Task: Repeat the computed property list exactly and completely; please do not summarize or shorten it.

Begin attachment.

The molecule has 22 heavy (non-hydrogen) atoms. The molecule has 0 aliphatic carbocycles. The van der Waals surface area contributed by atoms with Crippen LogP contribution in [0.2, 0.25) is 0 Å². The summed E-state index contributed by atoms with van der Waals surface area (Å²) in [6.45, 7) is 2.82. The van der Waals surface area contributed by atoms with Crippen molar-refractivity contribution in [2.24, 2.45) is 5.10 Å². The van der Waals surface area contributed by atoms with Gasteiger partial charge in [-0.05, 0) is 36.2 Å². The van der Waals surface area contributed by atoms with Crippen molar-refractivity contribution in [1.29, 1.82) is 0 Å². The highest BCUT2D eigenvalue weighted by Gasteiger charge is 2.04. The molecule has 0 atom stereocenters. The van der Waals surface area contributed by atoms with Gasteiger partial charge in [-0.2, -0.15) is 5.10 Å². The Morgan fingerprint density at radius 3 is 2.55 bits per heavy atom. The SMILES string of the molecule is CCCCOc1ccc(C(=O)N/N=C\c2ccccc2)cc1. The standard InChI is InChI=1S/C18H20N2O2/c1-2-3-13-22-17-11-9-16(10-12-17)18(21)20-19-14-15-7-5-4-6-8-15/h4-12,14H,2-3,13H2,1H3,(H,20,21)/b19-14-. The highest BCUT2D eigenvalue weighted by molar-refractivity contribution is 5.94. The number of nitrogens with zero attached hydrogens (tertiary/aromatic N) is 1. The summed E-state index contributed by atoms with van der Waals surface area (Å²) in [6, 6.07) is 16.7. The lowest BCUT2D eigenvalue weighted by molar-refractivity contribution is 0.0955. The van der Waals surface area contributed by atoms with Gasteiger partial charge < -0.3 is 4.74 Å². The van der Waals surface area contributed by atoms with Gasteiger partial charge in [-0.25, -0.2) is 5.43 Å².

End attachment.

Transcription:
The molecule has 22 heavy (non-hydrogen) atoms. The molecule has 0 aliphatic carbocycles. The van der Waals surface area contributed by atoms with Crippen LogP contribution in [0.2, 0.25) is 0 Å². The summed E-state index contributed by atoms with van der Waals surface area (Å²) in [6.45, 7) is 2.82. The van der Waals surface area contributed by atoms with Crippen molar-refractivity contribution in [2.24, 2.45) is 5.10 Å². The van der Waals surface area contributed by atoms with Gasteiger partial charge in [-0.05, 0) is 36.2 Å². The van der Waals surface area contributed by atoms with Crippen molar-refractivity contribution in [1.29, 1.82) is 0 Å². The highest BCUT2D eigenvalue weighted by Gasteiger charge is 2.04. The molecule has 0 atom stereocenters. The van der Waals surface area contributed by atoms with Gasteiger partial charge in [-0.2, -0.15) is 5.10 Å². The Morgan fingerprint density at radius 3 is 2.55 bits per heavy atom. The SMILES string of the molecule is CCCCOc1ccc(C(=O)N/N=C\c2ccccc2)cc1. The standard InChI is InChI=1S/C18H20N2O2/c1-2-3-13-22-17-11-9-16(10-12-17)18(21)20-19-14-15-7-5-4-6-8-15/h4-12,14H,2-3,13H2,1H3,(H,20,21)/b19-14-. The highest BCUT2D eigenvalue weighted by molar-refractivity contribution is 5.94. The number of nitrogens with zero attached hydrogens (tertiary/aromatic N) is 1. The summed E-state index contributed by atoms with van der Waals surface area (Å²) in [6, 6.07) is 16.7. The lowest BCUT2D eigenvalue weighted by molar-refractivity contribution is 0.0955. The van der Waals surface area contributed by atoms with Gasteiger partial charge < -0.3 is 4.74 Å². The van der Waals surface area contributed by atoms with Gasteiger partial charge in [-0.25, -0.2) is 5.43 Å².